The 100th anniversary of the birth of bandleader and composer Duke Ellington came this past April. In its wake, the record companies decided to take advantage of the momentous occasion to put together some fine reissue packages, some quite large and others single disc affairs, that will please many an Ellington devotee and hopefully market the music to novice ears.
Starting off with the grandest concept to display the Ellington magic, RCA Victor has assembled a 24-CD boxed set entitled The Duke Ellington Centennial Edition: The Complete RCA Victor Recordings 1927-1973. Of course, much of Ellington's most important early work was documented on the label, especially with the Blanton/Webster unit. Then, there was the return to RCA in 1966 that produced two distinctive masterpieces- The Far East Suite and His Mother Called Him Bill. In between these two periods was much more of interest, including the famous Seattle Concert of 1952 and the three Sacred Concerts, brought together in one place for the very first time.
While the investment on this one may be large, one can rest assured of having everything that Ellington put down on tape during the documented periods, all sounding better sonically due to advancements in remastering technology. That means unissued takes and alternates, a complete discography, and a lavish booklet with a number of fine essays by the likes of Dan Morgenstern, Stanley Dance, Orrin Keepnews, and many others.
Ellington would move to Columbia Records during the '50s and early '60s and further quintessential artifacts would be the fruit of his labor there. Most recently, Columbia's Legacy division has come up with a few choice selections to reissue while unearthing some surprises in the process. The biggest of these has to be the reinvention of Ellington's 1956 appearance at the Newport Jazz Festival. For the first time ever, The Complete Ellington at Newport 1956 presents on two discs the entire concert performance plus the entire studio session that was passed off as a concert (it seems that Columbia had thought the concert tape to be marred by poor mike placement which led to tracks being redone in the studio) upon the initial release of the LP. And if that's not enough, most of this set is heard in stereo for the very first time.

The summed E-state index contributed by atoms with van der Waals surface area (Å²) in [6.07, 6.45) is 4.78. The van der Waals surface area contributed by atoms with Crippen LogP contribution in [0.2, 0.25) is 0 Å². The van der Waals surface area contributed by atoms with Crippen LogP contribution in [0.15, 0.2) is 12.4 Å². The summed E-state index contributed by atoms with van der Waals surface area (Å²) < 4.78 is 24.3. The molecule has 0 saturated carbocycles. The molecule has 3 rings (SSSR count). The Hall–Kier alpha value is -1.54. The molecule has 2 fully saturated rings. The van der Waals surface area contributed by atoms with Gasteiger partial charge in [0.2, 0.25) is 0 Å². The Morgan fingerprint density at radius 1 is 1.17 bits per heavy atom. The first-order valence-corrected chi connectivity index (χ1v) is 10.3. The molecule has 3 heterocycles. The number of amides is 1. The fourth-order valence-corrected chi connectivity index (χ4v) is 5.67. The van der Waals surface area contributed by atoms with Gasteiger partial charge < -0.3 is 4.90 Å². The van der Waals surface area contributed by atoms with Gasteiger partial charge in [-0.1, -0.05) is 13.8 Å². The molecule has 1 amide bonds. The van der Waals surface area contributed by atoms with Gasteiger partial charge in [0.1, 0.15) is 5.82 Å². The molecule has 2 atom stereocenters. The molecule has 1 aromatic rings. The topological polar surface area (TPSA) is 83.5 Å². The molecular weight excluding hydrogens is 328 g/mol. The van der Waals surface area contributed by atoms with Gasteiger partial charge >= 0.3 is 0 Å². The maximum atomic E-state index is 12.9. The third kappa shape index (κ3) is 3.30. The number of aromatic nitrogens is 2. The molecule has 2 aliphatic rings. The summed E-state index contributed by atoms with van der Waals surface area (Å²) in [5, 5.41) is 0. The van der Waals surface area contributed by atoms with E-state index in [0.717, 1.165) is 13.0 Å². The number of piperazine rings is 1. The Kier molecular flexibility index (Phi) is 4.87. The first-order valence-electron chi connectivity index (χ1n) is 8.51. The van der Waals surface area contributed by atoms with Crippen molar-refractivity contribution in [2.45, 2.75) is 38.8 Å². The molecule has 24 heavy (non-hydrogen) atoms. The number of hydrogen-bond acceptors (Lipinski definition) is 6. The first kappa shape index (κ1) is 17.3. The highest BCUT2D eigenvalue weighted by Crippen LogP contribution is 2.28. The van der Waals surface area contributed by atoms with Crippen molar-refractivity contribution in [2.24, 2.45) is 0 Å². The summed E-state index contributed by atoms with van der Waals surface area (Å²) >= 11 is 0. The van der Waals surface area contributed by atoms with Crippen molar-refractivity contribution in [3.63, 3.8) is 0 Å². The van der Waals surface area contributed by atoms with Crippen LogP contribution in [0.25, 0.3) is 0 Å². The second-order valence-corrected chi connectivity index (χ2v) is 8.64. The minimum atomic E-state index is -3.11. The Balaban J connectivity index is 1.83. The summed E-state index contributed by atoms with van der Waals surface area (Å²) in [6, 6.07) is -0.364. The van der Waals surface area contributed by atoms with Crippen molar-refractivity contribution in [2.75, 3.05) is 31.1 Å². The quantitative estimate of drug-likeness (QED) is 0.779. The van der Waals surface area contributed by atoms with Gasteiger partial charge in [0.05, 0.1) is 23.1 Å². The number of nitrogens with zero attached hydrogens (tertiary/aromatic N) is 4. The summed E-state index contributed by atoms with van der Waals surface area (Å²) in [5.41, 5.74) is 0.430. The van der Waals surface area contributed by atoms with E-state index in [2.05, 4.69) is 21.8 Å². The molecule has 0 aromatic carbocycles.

That this set belongs in any comprehensive jazz collection is a given. Even those who have studied this one and know all of Paul Gonsalves' 27 choruses on "Diminuendo and Crescendo in Blue" by heart will find new magic to savor. The fact of the matter is that the tapes happened to be rolling when Ellington and his men were obviously inspired and playing at the peak of their powers and we get the benefits of hearing it in all its glory as it really went down.
Taken chronologically, the reissue of Such Sweet Thunder comes next, being recorded over various sessions in 1956 and '57. Inspired by the great plays of Shakespeare, Ellington based this suite on musical portraits of some of the writer's most memorable characters. In turn his musical vocabulary perfectly fits the personalities of such distinctive soloists as Harry Carney, Cat Anderson, Paul Gonsalves, and Johnny Hodges. Bonuses here include ten either unreleased or previously rare tracks with the entire program in stereo for the first time.
Although it had been written almost 20 years earlier, the six-part suite that would become Black, Brown, and Beige would be tossed around many times before making it to the 1958 album that would feature gospel star Mahalia Jackson. The justly-praised number "Come Sunday" would go on to become a classic, but that's just one of many sound reasons for revisiting this magnum opus. For one thing, alternates of each of the six parts of the work exist, giving us another entirely new and previously unheard version to sample. There are also three additional unissued performances to be heard, including Jackson's a cappella take on "Come Sunday."
Although all of the Ellington discs in the Legacy series benefit from well- written essays, original liners, and a wealth of session photos, the improvements in sound bid highly for replacing your worn and previous editions. Nowhere else is the sonic upgrade more noticeable than with the new version of Ellington's soundtrack for the movie Anatomy of a Murder. Since its release, the band has been muddled in a sea of echo and reverb that almost deter one from even attempting a listen. Not so with this new reissue, and once again many can appreciate what certainly has to be one of Ellington's best and most underrated works from the late '50s. Johnny Hodges' way with the reoccurring theme called "Flirtibird" is well worth the price of admission alone, but then don't forget the 12 bonus cuts and a highly informative essay written by Wynton Marsalis. Encore!
Finally, we come to the epic meeting in 1961 of both the full Ellington and Basie orchestras for what would become First Time! The Count Meets the Duke. Although much has been made in regards to the tensions that existed during the session between various band members and even Basie and Ellington themselves, the musical evidence refers to the contrary and is nothing short of pure delight. And once again, you guessed it, more bonus tracks give us an even more complete portrait of this encounter. What could have been a disaster, both sonically and musically, holds up surprisingly well with a shared program of both Ellington and Basie material and many spots for the key soloists in both bands. Two of the best jazz bands ever to grace the planet on one album; what more needs to be said?